Fabry cardiomyopathy is characterized by progressive LVH that may mimic hypertrophic cardiomyopathy in its nonobstructive and more rarely obstructive form.5,8 It is the most important cause of death not only in hemizygote male subjects but also in female heterozygote carriers with deficiency of α-Gal A, with a reduction of life-expectancy of approximately 20 and 15 years, respectively.2
Its clinical recognition has long been discouraging for the poor possibility to influence its natural and often unfavorable course. Recently, both enzyme activity enhancement12 and enzyme-replacement therapy7 have been revealed effective in reducing glycosphingolipids accumulation and in clearing existing deposits with improvement and even regression of the cardiomyopathy. Therefore, early diagnosis of Fabry cardiomyopathy has become crucial to allow prompt institution of the treatment and prevent cardiovascular complications as cardiac arrhythmias, ischemic heart disease, and systemic thromboembolic events.
In the present study, we report that Fabry cardiomyopathy is characterized by reduced myocardial contraction and relaxation velocities at TDI and that such abnormalities are detectable before the development of LVH and alterations of traditional echocardiographic parameters of diastolic function, thus providing a preclinical diagnosis of cardiac involvement. The gold standard for the diagnosis of Fabry cardiomyopathy was represented by histologic and ultrastructural findings obtained through endomyocardial biopsy in all patients with LVH and in 6 of 10 patients with no LVH.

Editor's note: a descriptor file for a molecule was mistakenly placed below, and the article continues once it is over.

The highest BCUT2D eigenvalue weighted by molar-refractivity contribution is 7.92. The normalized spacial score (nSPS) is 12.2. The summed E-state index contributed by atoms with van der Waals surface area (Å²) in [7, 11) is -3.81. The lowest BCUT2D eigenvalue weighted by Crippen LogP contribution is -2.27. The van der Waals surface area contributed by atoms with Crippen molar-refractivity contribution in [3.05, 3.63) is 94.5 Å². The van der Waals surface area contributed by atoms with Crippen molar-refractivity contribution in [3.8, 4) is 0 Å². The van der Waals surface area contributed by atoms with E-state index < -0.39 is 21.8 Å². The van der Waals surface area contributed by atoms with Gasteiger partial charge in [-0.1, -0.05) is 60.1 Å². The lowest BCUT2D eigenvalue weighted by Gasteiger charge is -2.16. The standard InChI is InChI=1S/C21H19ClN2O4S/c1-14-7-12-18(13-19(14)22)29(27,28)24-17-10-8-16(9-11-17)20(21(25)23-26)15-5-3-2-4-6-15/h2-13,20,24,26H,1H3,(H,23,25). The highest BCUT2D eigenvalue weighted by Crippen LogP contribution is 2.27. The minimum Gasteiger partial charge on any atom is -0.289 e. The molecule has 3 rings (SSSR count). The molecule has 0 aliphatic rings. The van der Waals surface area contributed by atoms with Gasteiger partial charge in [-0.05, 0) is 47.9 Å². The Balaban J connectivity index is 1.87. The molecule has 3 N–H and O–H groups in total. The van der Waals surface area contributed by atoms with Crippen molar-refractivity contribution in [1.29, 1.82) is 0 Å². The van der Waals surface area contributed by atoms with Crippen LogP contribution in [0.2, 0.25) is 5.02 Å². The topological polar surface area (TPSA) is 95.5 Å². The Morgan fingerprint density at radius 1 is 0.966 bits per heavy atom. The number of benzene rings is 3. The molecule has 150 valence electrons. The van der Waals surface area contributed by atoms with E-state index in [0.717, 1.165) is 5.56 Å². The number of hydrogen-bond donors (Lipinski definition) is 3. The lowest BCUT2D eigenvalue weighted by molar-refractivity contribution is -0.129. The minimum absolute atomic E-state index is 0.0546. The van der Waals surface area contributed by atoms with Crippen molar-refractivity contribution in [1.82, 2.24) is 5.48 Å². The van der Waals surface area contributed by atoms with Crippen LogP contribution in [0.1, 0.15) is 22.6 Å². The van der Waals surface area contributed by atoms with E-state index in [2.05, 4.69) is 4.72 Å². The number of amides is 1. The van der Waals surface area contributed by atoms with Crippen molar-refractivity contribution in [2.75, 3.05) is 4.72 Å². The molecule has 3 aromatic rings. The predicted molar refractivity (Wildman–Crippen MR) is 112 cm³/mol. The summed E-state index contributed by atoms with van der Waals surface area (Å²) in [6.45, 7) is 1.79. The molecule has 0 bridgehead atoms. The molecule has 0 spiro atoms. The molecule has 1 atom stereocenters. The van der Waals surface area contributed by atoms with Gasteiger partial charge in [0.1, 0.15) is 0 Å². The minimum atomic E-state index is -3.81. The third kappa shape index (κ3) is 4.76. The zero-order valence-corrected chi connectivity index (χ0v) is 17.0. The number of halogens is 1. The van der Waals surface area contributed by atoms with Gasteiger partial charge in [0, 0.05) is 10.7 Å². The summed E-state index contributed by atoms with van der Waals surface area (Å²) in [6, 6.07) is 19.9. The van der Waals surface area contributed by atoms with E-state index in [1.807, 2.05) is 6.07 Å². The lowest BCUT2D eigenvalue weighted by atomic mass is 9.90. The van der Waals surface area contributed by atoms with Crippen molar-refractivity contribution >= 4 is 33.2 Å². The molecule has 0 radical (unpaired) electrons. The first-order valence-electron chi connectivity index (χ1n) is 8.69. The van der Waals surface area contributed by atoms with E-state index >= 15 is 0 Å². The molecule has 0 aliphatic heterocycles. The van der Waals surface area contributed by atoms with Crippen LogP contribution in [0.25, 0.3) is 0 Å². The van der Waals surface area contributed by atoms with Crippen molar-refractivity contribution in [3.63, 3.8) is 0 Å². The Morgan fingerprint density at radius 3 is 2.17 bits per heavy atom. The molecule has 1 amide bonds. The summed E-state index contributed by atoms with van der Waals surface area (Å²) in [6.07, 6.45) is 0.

In our series, all patients with a mutation in the α-Gal A gene showed reduced myocardial contraction and relaxation TD velocities independent of their gender and type of mutation. Myocardial TD dysfunction was more pronounced in patients with LVH than in patients without LVH. This difference was consistent with the pathologic findings described in the two groups. In fact, in patients with LVH, histological and ultrastructural examination showed more extensive accumulation of storage material and more prominent myocardiocyte hypertrophy in comparison with subjects without LVH, in whom mildly hypertrophied myocardiocytes contained focal perinuclear vacuoles.
It can be argued that for the latter patients there is a discrepancy between TDI abnormalities and limited extent of pathological lesions. However, similar TDI changes have been previously documented in patients with genetic diagnosis of hypertrophic cardiomyopathy and no LVH. In addition, TD abnormalities in our patients were systematically paralleled by an increase of LV filling pressure detected during cardiac catheterization, a less sophisticated but also more objective measure. We can then speculate that both in Fabry and hypertrophic cardiomyopathy, beyond the mechanical reflexes of storage material or abnormal protein synthesis, there would be a functional interference with the relaxation/contraction cycle of normal sarcomeres, thus producing secondary cellular hypertrophy and reduced contraction and relaxation TDI velocities. These abnormalities are to be considered the sign of initial intrinsic myocardial impairment not yet manifesting as LVH and conventional parameters of diastolic or even systolic dysfunction. In our series, only 6 of 10 patients without LVH showed extracardiac manifestations of Fabry disease: In the remaining 4 patients, TD abnormalities were the first clinical sign of the disease. Thus, TDI screening of mutation-positive patients can allow the recognition of a preclinical cardiac damage.